• A high degree of people requiring AOD services are Aboriginal and Torres Strait Islanders and people who come from culturally and linguistically diverse backgrounds. WVPHN want to make sure the services are designed so that these communities feel comfortable accessing services and being in them; physically and the experience itself.
  • Removing as many barriers as possible to encourage more people to come into these services as opposed to just knowing they need to.


We immersed ourselves in research already commissioned within WVPHN about the individual regions or areas within their network. Specific issues emerged out of this research. 

We then ran a one day workshop with WVPHN’s stakeholders; service providers or people from government departments; Department of Justice, Department of Health, and the Primary Health Network. 

Part of Huddle’s work was to refine the insights from the previously conducted research to design the most effective questions for the 11 stakeholders to ideate how we might make these services more accessible, inclusive and a more integrated way of sharing information across the services.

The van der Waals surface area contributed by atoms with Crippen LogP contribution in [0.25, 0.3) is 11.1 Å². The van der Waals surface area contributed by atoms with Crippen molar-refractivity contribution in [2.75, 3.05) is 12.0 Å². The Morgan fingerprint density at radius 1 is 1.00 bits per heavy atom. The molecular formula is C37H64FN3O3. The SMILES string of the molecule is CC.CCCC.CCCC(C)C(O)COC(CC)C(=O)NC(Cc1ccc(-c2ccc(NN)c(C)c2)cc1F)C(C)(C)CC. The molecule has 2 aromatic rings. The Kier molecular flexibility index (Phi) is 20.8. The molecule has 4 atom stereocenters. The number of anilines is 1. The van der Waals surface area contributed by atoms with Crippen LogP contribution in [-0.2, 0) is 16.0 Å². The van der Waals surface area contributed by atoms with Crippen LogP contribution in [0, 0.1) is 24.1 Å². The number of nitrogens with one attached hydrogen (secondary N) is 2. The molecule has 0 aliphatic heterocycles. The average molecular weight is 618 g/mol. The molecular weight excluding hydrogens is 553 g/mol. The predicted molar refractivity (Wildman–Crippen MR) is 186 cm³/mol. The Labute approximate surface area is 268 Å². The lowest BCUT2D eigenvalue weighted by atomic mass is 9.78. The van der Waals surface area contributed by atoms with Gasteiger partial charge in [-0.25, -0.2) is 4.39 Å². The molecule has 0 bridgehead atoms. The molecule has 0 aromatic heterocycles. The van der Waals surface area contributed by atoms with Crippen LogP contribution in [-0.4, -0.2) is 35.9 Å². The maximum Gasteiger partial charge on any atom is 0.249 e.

These questions and activities were designed in a way to activate collaboration amongst stakeholders to address some of these challenges together. We worked to hone these challenges and ensure structure to the day to focus on meeting outcomes. 

Once produced, we implemented a rotation group session so that every participant contributed to and built upon each How Might We question. 

We then did evaluation and ranked the order of priority based on the potential impact of each idea vs the ease of implementation. 

We ended up with a matrix, and unpacked the challenges relating to their ideas.

We were able to reframe problems into opportunities and actionable ideas, and unpacking assumptions. 

What we discovered through research

The intention was to present these ideas developed with stakeholders to consumers at the end of the day. 

One consumer came in, and immediately it became apparent that our plan would not be successful with only one person. And actually, it was a great opportunity to listen to someone’s story to gain insight into their experience with the system.

A lot of the stakeholders involved don’t interact with consumers on a day-to-day basis, which means they are removed from the challenges of consumers in their roles.

We were able to sense test some of the stakeholder’s ideas with the consumer. This was great, as stakeholder’s realised some of the ideas they had were based on assumptions.


We structured the day to ensure everything was well documented, and produced a substantial amount of ideas with WVPHN which were put into the stakeholders plan. These ideas will inform the development of new service models after they go to commercial tender. 

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Huddle Melbourne
Level 4, 45 William St Melbourne, VIC

Huddle acknowledges the Aboriginal and Torres Strait Islander peoples as the true custodians of the land in which we live and work.